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Lead found in toy jewelry

Stores pull items from shelves after a state investigation and tests find they contain levels far above the legal limit.

December 13, 2007|Marc Lifsher, Leslie Earnest and Victoria Kim | Times Staff Writers

Stores across California have pulled lead-tainted children's jewelry from their shelves after state investigators found bracelets, rings and necklaces contaminated with as much as 600 times the legal limit of the poisonous element.

The discovery, coming after Mattel Inc. and other manufacturers of toys and novelty items recalled millions of lead-laced toys, bibs and lunchboxes made in China, rattled parents and retailers alike.

"I never thought it would go into jewelry," said Xochil Armenta, a Glassell Park mother of three who was shopping at Glendale Galleria on Wednesday with her 3-year-old daughter, Amanda. "I would never have thought, 'Does it have lead?' "

Hoping to get dangerous products off the market before they become Christmas stocking stuffers, the California Department of Toxic Substances Control ordered 11 retail outlets this week to remove more than a dozen types of jewelry for children, the agency said Wednesday.

All of the products had lead levels that outstripped the legal state limit of 600 parts per million.

"Lead in jewelry is a particular concern because children often place jewelry in their mouths," said Maureen Gorsen, director of the toxic substances agency.

State regulators said the jewelry action was just the first step in an enforcement campaign authorized by a new law, and added that there could be much more lead-tainted jewelry on store shelves.

Gorsen said her inspectors visited a cross-section of stores in California after the law took effect Sept. 1, buying 375 children's jewelry items.

About one-third of the items purchased had excessive levels of lead, the state agency said. It released a list of 15 lead-tainted items found at 11 stores in Los Angeles, Sacramento, Oakland, Glendale, San Francisco, Roseville and Chula Vista.

Shell Culp, a spokeswoman for the agency, said an agreement between state Atty. Gen. Jerry Brown and other companies whose products tested positive for excessive levels of lead prevented a full release of information about all stores that had been selling lead-tainted jewelry.

For the items that were disclosed, lead contents ranged from a low of 686 parts per million in a barrette-bracelet set at a Dollar Tree store in Rancho Cordova, a Sacramento suburb, to a high of 368,000 ppm in a necklace with pendant that was a prize in a gumball machine in a Church's Chicken eatery in Oakland.

In Southern California, inspectors said they purchased lead-laced bangles at three stores in the Glendale Galleria: Macy's, GapKids and Sanrio Surprises, best known for its "Hello Kitty" paraphernalia. The lead content in items at these stores ranged from 2,140 to 47,500 ppm.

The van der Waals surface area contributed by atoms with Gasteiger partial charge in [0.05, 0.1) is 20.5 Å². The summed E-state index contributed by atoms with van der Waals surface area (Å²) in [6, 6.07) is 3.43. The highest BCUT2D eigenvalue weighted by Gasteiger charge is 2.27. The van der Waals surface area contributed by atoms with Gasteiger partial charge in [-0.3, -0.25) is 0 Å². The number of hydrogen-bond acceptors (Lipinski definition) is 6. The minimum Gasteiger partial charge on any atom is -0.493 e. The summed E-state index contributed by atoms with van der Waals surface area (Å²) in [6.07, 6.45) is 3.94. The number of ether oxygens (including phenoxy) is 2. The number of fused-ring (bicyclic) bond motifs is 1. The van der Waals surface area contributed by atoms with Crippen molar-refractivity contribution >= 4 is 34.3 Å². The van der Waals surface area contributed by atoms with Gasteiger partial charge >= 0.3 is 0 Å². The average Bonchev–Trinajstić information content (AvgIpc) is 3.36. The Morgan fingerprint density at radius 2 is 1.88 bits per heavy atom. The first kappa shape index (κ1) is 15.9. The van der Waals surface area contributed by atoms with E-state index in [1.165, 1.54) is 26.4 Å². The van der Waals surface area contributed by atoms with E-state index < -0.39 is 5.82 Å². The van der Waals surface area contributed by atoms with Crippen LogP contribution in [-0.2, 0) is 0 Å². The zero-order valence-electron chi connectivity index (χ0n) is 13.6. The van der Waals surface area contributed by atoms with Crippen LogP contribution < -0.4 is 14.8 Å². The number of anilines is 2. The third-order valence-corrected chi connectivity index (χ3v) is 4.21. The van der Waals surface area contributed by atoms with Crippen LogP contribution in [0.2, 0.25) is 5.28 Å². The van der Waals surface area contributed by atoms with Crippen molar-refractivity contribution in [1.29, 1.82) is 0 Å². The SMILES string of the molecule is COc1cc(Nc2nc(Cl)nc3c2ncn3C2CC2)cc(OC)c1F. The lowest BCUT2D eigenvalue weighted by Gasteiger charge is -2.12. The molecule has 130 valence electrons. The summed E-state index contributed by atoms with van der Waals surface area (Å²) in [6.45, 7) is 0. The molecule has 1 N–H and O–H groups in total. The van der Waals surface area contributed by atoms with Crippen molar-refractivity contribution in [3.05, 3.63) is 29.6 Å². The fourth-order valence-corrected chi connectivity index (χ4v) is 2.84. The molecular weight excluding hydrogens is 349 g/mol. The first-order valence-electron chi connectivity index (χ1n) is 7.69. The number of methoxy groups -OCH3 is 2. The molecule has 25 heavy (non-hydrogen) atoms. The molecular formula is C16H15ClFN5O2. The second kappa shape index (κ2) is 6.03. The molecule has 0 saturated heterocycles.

Ingesting even minute amounts of lead can cause developmental defects and serious health problems, especially in children. The new state law bans the sale of children's jewelry with lead content of more than 600 parts per million.

Stela Rosas, shopping with her 4-year-old daughter at the Glendale mall Wednesday, was alarmed.

"What other things out there have it? We don't know," she said. "That's scary."

Regulators declined to say where the jewelry was manufactured. Industry experts said that most such items are made in China, India and Southeast Asian countries as well as in Mexico and Caribbean nations.

The state investigation was launched to enforce a California law banning unhealthful levels of lead in children's jewelry. The penalty for failing to comply with the law is $2,500 per individual item of jewelry sold per day.

Gorsen said the toxic substances agency would be looking next at distributors and manufacturers.

"The problem is much more pervasive than we would like to be seeing," she said. "We're going to be working up the supply chain to determine where they are coming from."

For companies and stores that cater to kids, Wednesday's events were more bad news.

As it is, "toy manufacturers are just screaming about business," said Britt Beemer, chairman of America's Research Group, which has interviewed about 5,500 consumers since early November to monitor the important holiday shopping season. He said toy sales were probably down 14% to 18% this season compared with the same period last year.

Parents are buying toys but are being more selective, he said, tending toward such items as video games and motorized cars. Bicycle sales, he said, "are going through the roof."

"The test is, what toys would my kids not chew on?" Beemer said.

Several retailers made public statements Wednesday. Gap Inc., for instance, said it pulled the necklaces -- chains with three-leaf pendants -- from stores across the country six weeks ago.

"We are absolutely committed to ensuring the safety of the products we are selling in our stores," a spokeswoman said.

Mark Luhn, who has operated Jeffrey's Toys in San Francisco for about three decades, said to his knowledge he had never stocked the Molly 'N Me necklaces that state regulators said they purchased at the store. But he said he pulled all children's necklaces anyway.

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